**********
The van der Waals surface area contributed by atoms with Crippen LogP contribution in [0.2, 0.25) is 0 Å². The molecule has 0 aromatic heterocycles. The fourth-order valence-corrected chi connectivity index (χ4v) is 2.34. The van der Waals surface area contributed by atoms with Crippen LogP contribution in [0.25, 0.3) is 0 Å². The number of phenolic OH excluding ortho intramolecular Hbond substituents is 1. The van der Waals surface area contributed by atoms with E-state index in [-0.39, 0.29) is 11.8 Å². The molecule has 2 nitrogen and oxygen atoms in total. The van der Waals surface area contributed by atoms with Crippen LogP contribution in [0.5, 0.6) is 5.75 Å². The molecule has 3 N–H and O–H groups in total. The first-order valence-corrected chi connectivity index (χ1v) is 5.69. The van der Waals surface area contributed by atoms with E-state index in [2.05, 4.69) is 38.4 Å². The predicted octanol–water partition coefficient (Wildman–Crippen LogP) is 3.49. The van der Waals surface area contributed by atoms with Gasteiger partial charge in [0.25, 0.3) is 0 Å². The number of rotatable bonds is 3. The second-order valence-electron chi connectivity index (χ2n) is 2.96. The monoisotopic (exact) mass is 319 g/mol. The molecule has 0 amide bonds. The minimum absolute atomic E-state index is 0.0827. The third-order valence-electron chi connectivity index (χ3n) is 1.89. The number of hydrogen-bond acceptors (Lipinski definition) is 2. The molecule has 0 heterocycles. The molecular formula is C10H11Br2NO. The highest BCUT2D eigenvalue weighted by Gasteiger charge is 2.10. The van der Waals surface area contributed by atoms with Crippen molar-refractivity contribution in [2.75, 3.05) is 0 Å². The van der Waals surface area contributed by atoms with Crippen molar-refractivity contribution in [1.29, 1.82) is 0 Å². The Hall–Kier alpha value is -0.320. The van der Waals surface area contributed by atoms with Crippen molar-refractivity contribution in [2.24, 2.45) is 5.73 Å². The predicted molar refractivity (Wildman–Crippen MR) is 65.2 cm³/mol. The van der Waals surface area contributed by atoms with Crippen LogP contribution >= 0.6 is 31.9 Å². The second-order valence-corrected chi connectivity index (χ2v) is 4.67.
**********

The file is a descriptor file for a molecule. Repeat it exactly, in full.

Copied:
The van der Waals surface area contributed by atoms with Crippen LogP contribution in [0.2, 0.25) is 0 Å². The molecule has 0 aromatic heterocycles. The fourth-order valence-corrected chi connectivity index (χ4v) is 2.34. The van der Waals surface area contributed by atoms with Crippen LogP contribution in [0.25, 0.3) is 0 Å². The number of phenolic OH excluding ortho intramolecular Hbond substituents is 1. The van der Waals surface area contributed by atoms with E-state index in [-0.39, 0.29) is 11.8 Å². The molecule has 2 nitrogen and oxygen atoms in total. The van der Waals surface area contributed by atoms with Crippen LogP contribution in [0.5, 0.6) is 5.75 Å². The molecule has 3 N–H and O–H groups in total. The first-order valence-corrected chi connectivity index (χ1v) is 5.69. The van der Waals surface area contributed by atoms with E-state index in [2.05, 4.69) is 38.4 Å². The predicted octanol–water partition coefficient (Wildman–Crippen LogP) is 3.49. The van der Waals surface area contributed by atoms with Gasteiger partial charge in [0.25, 0.3) is 0 Å². The number of rotatable bonds is 3. The second-order valence-electron chi connectivity index (χ2n) is 2.96. The monoisotopic (exact) mass is 319 g/mol. The molecule has 0 amide bonds. The minimum absolute atomic E-state index is 0.0827. The third-order valence-electron chi connectivity index (χ3n) is 1.89. The number of hydrogen-bond acceptors (Lipinski definition) is 2. The molecule has 0 heterocycles. The molecular formula is C10H11Br2NO. The highest BCUT2D eigenvalue weighted by Gasteiger charge is 2.10. The van der Waals surface area contributed by atoms with Crippen molar-refractivity contribution in [2.75, 3.05) is 0 Å². The van der Waals surface area contributed by atoms with Crippen molar-refractivity contribution in [1.29, 1.82) is 0 Å². The Hall–Kier alpha value is -0.320. The van der Waals surface area contributed by atoms with Crippen molar-refractivity contribution in [2.24, 2.45) is 5.73 Å². The predicted molar refractivity (Wildman–Crippen MR) is 65.2 cm³/mol. The van der Waals surface area contributed by atoms with Crippen LogP contribution >= 0.6 is 31.9 Å². The second-order valence-corrected chi connectivity index (χ2v) is 4.67.